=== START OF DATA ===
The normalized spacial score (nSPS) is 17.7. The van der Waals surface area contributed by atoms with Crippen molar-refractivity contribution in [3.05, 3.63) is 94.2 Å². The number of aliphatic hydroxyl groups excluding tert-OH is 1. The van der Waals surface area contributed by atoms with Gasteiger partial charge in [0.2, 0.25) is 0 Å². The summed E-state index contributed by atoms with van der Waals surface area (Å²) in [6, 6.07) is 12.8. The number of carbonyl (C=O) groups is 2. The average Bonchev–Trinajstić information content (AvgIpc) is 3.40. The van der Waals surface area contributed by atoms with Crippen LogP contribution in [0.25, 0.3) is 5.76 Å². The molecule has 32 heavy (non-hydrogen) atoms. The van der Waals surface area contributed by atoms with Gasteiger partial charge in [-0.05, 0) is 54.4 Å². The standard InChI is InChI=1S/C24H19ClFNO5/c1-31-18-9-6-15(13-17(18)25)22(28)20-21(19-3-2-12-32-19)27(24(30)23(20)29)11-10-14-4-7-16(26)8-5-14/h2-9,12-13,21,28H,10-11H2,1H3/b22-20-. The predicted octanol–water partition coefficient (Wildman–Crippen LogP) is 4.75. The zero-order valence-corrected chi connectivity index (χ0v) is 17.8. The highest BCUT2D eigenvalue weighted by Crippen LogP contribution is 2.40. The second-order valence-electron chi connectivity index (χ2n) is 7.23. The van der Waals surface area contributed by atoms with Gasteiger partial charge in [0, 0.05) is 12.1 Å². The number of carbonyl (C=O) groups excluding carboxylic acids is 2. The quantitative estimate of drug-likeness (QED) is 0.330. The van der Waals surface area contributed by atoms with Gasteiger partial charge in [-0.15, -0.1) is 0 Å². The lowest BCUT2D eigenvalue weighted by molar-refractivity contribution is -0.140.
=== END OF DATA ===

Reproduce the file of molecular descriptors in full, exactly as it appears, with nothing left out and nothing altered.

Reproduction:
The normalized spacial score (nSPS) is 17.7. The van der Waals surface area contributed by atoms with Crippen molar-refractivity contribution in [3.05, 3.63) is 94.2 Å². The number of aliphatic hydroxyl groups excluding tert-OH is 1. The van der Waals surface area contributed by atoms with Gasteiger partial charge in [0.2, 0.25) is 0 Å². The summed E-state index contributed by atoms with van der Waals surface area (Å²) in [6, 6.07) is 12.8. The number of carbonyl (C=O) groups is 2. The average Bonchev–Trinajstić information content (AvgIpc) is 3.40. The van der Waals surface area contributed by atoms with Crippen LogP contribution in [0.25, 0.3) is 5.76 Å². The molecule has 32 heavy (non-hydrogen) atoms. The van der Waals surface area contributed by atoms with Gasteiger partial charge in [-0.05, 0) is 54.4 Å². The standard InChI is InChI=1S/C24H19ClFNO5/c1-31-18-9-6-15(13-17(18)25)22(28)20-21(19-3-2-12-32-19)27(24(30)23(20)29)11-10-14-4-7-16(26)8-5-14/h2-9,12-13,21,28H,10-11H2,1H3/b22-20-. The predicted octanol–water partition coefficient (Wildman–Crippen LogP) is 4.75. The zero-order valence-corrected chi connectivity index (χ0v) is 17.8. The highest BCUT2D eigenvalue weighted by Crippen LogP contribution is 2.40. The second-order valence-electron chi connectivity index (χ2n) is 7.23. The van der Waals surface area contributed by atoms with Gasteiger partial charge in [0, 0.05) is 12.1 Å². The number of carbonyl (C=O) groups excluding carboxylic acids is 2. The quantitative estimate of drug-likeness (QED) is 0.330. The van der Waals surface area contributed by atoms with Gasteiger partial charge in [-0.15, -0.1) is 0 Å². The lowest BCUT2D eigenvalue weighted by molar-refractivity contribution is -0.140.